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THU0306 Cellular and Humoral Responses to Varicella-Zoster Virus in Patients with Autoimmune Diseases
  1. C. Rondaan1,
  2. A. de Haan2,
  3. G. Horst1,
  4. J. C. Hempel1,
  5. C. van Leer3,
  6. N. A. Bos1,
  7. S. van Assen4,
  8. M. Bijl5,
  9. J. Westra1
  1. 1Rheumatology and Clinical Immunology
  2. 2Medical Microbiology, Division of Molecular Virology
  3. 3Medical Microbiology, Division of Clinical Virology
  4. 4Internal Medicine, Division of Infectious Diseases, University Medical Center Groningen
  5. 5Internal Medicine and Rheumatology, Martini Hospital, Groningen, Netherlands

Abstract

Background Herpes zoster (HZ) results from reactivation of varicella-zoster virus (VZV). Besides the symptoms of HZ, 8-27% of patients with herpes zoster develop postherpetic neuralgia (PHN), leading to debilitating pains. In particular elderly, HIV-patients and patients using immunosuppressive drugs are at increased risk for developing HZ and PHN. Patients with autoimmune diseases such as systemic lupus erythematosus (SLE) and granulomatosis with polyangiitis (GPA) have a 5 to 16-fold increased risk compared to the general population. Use of immunosuppressive drugs is associated with the development of HZ in these patients.

Objectives Aim of the study was to evaluate if the susceptibility of patients with autoimmune disease is due to decreased levels of cellular and/or humoral responses to VZV in these patients.

Methods A cross-sectional study on VZV-specific immunity was performed in 78 patients with SLE, 71 patients with GPA and 65 age- and sex-matched healthy controls (HC). In all individuals, serum antibody levels to VZV-glycoprotein (Gp) was measured by an in-house ELISA and, in a large proportion of tested individuals, compared to responses measured by VIDAS and Serion VZV-Gp ELISA. As control antibodies to Diphtheria (IBL-International) were measured in all participants. Cellular responses to VZV were measured in a large proportion of patients and controls by IFN-γ ELIspot assay and CFSE-dye dilution proliferation assay using cryopreserved PBMCs and UV-inactivated VZV as antigen.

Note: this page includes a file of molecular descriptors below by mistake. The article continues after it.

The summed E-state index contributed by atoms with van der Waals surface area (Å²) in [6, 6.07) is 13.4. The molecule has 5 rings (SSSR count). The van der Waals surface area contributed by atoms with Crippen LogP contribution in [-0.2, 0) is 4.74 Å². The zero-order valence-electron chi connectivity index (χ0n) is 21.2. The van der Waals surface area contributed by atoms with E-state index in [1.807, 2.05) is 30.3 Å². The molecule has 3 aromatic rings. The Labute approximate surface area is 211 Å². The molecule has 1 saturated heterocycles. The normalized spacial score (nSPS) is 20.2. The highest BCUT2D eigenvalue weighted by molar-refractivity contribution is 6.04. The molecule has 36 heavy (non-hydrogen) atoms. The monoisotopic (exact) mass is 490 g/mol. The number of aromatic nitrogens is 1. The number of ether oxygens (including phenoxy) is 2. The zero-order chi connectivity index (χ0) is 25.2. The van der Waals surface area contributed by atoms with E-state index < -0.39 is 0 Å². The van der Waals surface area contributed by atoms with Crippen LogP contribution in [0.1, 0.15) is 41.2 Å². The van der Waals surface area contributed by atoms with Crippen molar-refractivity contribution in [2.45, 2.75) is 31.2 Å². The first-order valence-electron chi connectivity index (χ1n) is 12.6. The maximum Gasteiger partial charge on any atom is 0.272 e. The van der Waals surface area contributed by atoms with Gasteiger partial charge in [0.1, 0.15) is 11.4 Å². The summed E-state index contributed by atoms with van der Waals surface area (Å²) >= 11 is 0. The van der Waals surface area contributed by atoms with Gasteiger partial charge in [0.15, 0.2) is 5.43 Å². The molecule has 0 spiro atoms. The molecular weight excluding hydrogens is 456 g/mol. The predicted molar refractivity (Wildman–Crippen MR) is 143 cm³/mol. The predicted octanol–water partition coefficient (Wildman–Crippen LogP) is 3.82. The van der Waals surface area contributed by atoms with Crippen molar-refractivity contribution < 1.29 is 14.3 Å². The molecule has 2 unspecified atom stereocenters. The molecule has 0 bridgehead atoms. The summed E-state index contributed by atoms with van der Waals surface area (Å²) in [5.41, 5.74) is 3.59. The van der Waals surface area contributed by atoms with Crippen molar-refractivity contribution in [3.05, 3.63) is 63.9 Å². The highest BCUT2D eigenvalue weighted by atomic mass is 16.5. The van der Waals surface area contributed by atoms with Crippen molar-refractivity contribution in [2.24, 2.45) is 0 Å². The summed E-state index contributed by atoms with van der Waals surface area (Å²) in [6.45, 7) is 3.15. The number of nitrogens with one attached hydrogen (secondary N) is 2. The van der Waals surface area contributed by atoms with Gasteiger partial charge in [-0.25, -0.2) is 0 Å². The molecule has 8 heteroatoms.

Results There was a strong correlation between the values measured with the in-house anti-Gp-VZV ELISA and VIDAS, and Serion anti-Gp-VZV ELISA (all p<0.0001). Antibodies to VZV were significantly (P=0.0005) increased in SLE patients (median 2019 mIU/ml, range 210 - ≥10000) compared to HC (median 1110 mIU/ml, range 110 - 8224). Values in GPA patients (median 1495 mIU/ml, range 20 - ≥10000) were not statistically different from values in HC. In contrast, antibodies against Diphtheria in both SLE and GPA patients were significantly (P<0.001) decreased compared to HC. Moreover, SLE and GPA patients had a significantly lower number of IFN-γ spot forming cells against VZV (P<0.05). Furthermore, the proliferation index (PI) of CD4+ T-lymphocytes was significantly (P<0,05) decreased in SLE patients compared to HC, but not in GPA patients.

Conclusions Patients with SLE have increased antibody levels against VZV compared to levels detected in HC, which cannot be explained by polyclonal hypergammaglobulinaemia as antibodies to Diphtheria were decreased in comparison to HC. Cellular immunity however, was decreased in these patients as well as in GPA patients. Our results suggest that increased prevalence of VZV in SLE and GPA patients is due to a poor cellular response to VZV. Vaccination strategies should not be based upon humoral immunity and should aim to boost cellular immunity against VZV.

Disclosure of Interest None Declared

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